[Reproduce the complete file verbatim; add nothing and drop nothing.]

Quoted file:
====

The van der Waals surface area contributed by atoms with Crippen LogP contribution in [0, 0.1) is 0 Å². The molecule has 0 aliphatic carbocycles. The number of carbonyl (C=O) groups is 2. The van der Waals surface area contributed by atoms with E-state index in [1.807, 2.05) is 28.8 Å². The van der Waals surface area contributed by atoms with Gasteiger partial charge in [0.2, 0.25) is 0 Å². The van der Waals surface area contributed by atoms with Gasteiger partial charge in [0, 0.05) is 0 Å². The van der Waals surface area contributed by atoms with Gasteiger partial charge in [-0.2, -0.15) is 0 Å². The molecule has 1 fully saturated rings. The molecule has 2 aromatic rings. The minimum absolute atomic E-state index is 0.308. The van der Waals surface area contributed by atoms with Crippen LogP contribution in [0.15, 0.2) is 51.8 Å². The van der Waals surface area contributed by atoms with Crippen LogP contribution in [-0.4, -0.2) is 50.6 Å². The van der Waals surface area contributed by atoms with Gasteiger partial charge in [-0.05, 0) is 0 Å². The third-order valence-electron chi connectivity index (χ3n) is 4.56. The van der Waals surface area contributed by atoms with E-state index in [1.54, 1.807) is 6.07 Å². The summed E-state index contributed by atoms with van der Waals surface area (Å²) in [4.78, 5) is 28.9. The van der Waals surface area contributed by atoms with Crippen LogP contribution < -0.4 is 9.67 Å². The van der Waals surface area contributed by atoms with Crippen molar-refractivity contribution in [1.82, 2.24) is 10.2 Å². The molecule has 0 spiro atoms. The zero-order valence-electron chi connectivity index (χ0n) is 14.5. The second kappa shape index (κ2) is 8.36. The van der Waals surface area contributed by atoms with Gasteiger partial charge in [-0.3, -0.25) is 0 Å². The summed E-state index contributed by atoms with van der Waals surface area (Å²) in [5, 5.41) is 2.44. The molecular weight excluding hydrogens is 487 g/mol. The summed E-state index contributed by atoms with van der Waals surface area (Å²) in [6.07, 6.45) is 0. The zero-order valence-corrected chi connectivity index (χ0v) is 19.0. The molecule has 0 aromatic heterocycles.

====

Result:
The van der Waals surface area contributed by atoms with Crippen LogP contribution in [0, 0.1) is 0 Å². The molecule has 0 aliphatic carbocycles. The number of carbonyl (C=O) groups is 2. The van der Waals surface area contributed by atoms with E-state index in [1.807, 2.05) is 28.8 Å². The van der Waals surface area contributed by atoms with Gasteiger partial charge in [0.2, 0.25) is 0 Å². The van der Waals surface area contributed by atoms with Gasteiger partial charge in [0, 0.05) is 0 Å². The van der Waals surface area contributed by atoms with Gasteiger partial charge in [-0.2, -0.15) is 0 Å². The molecule has 1 fully saturated rings. The molecule has 2 aromatic rings. The minimum absolute atomic E-state index is 0.308. The van der Waals surface area contributed by atoms with Crippen LogP contribution in [0.15, 0.2) is 51.8 Å². The van der Waals surface area contributed by atoms with Crippen LogP contribution in [-0.4, -0.2) is 50.6 Å². The van der Waals surface area contributed by atoms with Gasteiger partial charge in [-0.05, 0) is 0 Å². The third-order valence-electron chi connectivity index (χ3n) is 4.56. The van der Waals surface area contributed by atoms with E-state index in [1.54, 1.807) is 6.07 Å². The summed E-state index contributed by atoms with van der Waals surface area (Å²) in [4.78, 5) is 28.9. The van der Waals surface area contributed by atoms with Crippen LogP contribution < -0.4 is 9.67 Å². The van der Waals surface area contributed by atoms with Crippen molar-refractivity contribution in [1.82, 2.24) is 10.2 Å². The molecule has 0 spiro atoms. The zero-order valence-electron chi connectivity index (χ0n) is 14.5. The second kappa shape index (κ2) is 8.36. The van der Waals surface area contributed by atoms with Gasteiger partial charge in [-0.3, -0.25) is 0 Å². The summed E-state index contributed by atoms with van der Waals surface area (Å²) in [5, 5.41) is 2.44. The molecular weight excluding hydrogens is 487 g/mol. The summed E-state index contributed by atoms with van der Waals surface area (Å²) in [6.07, 6.45) is 0. The zero-order valence-corrected chi connectivity index (χ0v) is 19.0. The molecule has 0 aromatic heterocycles.